The Challenges of Independent Student and Community Radios in Sweden

Authors: Eden Maclachlan & Eva Gustavfsson


At the turn of 2024, Piteå FM, Sweden’s most northern student radio, located in the small student town of Piteå in Norrbotten, closed up shop after 20 years of activity. It was yet another independent Swedish community radio shutting down, marking out a trend that has become worryingly recurrent over the last few years–FM stations are closing and the listeners are fewer and fewer. This was highlighted in the latest edition of The Swedish Media Barometer, an annual survey focusing on how the Swedish population uses media on traditional and digital platforms on an average day. In 2022, a total of 7% of the population listened to community radio on a daily basis, representing a drop of 1% compared with the previous year, while over the same period, the scope of radio listeners increased by 2%.


Roden Bergenstein and Claes Hansson in the studio of K103 Gothenburg Student Radio in the early 1990s


In fact, tougher competition in the audio field, new technologies, and consumption habits, also coupled with a lack of interest from newer generations, are some of the challenges that those independent media are facing and the reason why the community radio frequencies are starting to get more empty nowadays.


A Strong Start Overshadowed by the Arrival of Commercial Radio

In Sweden, community and student radios were launched in 1979. With only Swedish Public Service Radio to compete against, they quickly gained in popularity. Many had their local community radio as their medium of choice, listening daily to keep up with the latest news and musical releases. According to Roden Bergenstein, station manager of Göteborgs Närradioförening and involved with student radio since 1991, the first big change came in 1993 with the arrival of commercial radio stations. This is the year radio was released free in Sweden and a number of new frequencies were auctioned off. This meant that advertising was now a possibility.

Prior to 1993, commercial radio broadcasted music shows via community radio, while waiting on the possibility to buy their own frequencies, which was a mutual benefit to attract listeners. However, when commercial radios moved to their own frequencies in 1993, they took with them a sensible amount of the community radio audience, leaving the latter’s frequencies and radio schedule fairly empty. Which in return, does not attract nor hold audiences.


New Technologies and New Consumer Habits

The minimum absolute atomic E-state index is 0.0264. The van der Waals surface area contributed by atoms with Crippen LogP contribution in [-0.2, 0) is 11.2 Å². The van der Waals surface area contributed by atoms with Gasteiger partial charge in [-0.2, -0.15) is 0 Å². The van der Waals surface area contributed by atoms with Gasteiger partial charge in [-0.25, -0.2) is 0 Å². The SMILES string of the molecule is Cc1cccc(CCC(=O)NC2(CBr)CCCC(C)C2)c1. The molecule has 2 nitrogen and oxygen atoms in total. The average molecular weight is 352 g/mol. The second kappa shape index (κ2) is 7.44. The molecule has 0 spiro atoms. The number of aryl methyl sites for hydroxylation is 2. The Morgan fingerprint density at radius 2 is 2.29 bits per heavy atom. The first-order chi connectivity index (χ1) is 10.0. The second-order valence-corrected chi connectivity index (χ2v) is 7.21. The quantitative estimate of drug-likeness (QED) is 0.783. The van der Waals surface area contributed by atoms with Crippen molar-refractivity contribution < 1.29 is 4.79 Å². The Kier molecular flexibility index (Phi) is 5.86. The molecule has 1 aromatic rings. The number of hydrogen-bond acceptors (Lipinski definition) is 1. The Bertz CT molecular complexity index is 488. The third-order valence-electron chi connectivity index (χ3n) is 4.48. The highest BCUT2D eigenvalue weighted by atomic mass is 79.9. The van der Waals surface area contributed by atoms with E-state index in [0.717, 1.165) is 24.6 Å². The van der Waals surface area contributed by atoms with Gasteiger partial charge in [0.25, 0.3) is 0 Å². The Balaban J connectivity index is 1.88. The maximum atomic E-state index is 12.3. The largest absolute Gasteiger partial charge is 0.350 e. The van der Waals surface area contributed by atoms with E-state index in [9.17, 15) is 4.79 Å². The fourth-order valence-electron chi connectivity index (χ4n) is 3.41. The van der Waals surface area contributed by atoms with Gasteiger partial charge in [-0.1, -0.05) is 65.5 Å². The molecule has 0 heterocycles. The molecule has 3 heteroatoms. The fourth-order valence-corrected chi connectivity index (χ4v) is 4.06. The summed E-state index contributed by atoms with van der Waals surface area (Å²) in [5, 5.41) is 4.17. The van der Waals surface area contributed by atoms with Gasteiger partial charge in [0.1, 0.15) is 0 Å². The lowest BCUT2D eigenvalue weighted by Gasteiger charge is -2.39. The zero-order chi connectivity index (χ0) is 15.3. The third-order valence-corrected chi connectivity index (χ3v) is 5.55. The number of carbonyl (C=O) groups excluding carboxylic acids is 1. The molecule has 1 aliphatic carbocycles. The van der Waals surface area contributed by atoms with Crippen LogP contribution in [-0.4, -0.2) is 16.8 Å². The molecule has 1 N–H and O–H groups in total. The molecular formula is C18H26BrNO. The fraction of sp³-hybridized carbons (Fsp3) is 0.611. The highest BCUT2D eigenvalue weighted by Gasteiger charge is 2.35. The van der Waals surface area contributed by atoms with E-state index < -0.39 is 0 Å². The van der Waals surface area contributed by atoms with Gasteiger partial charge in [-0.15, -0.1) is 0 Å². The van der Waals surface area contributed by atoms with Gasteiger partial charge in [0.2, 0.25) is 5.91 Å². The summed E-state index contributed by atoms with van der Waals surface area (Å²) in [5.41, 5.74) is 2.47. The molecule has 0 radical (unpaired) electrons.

With the new century came new technologies and a change in consumer’s habits which proved to be an even tougher challenge. In this fast changing world, the way we produce and consume audio has drastically changed over the last few years. Community and student radio are members-driven organisations and have always relied heavily on their active participation in order to run the day to day work, but most importantly to broadcast.

Cheaper and more accessible recording equipment coupled with the rise of on demand, podcasting, streaming platforms, and social media have changed how one broadcasts radio and consumes audio content. This has made it more accessible for individuals to independently start their own podcast or radio shows without being a member of a community radio.

Audiences have also changed their habits regarding radio and audio consumption. This gets perfectly highlighted in the latest edition of The Swedish Media Barometer. According to the survey, 64% of the age group 65-85 listens to radio through a traditional radio device on a regular day. This figure drops to 12% for the age group 15-24. However, when it comes to listening to podcasts on a daily basis, the highest range is between 15 to 24 and 25 to 44 years old, whereas the lowest is in the age group 65 to 85. “The newer generations are not interested in the traditional form of radio broadcasting and never replaced the older ones” says Roden Bergenstein. “Those who were involved in the beginning have now either stopped or passed away. We also used to have huge groups broadcasting in Spanish, Bosnian or Farsi. They had a lot of time to broadcast radio, but now they all got jobs and are not available during the day anymore. The generation that would take over found other forums for music, e.g. Spotify, mp3 players. Opinions and stories are instead made on the media that young people are used to, the computer or telephone. Therefore, the focus is podcast, blog, YouTube, social media, etc. They don't need nor see the purpose of radio.” This in return, has resulted in a broadcasters and audience shift that might explain the decline of FM community and student radios. Many FM stations have added a stream version of what can be heard on the frequency online, to make the broadcasting more accessible. However since the content produced on the FM frequency is in decline, the stream is mainly filled with pause music. This neither inspires more producers nor listeners.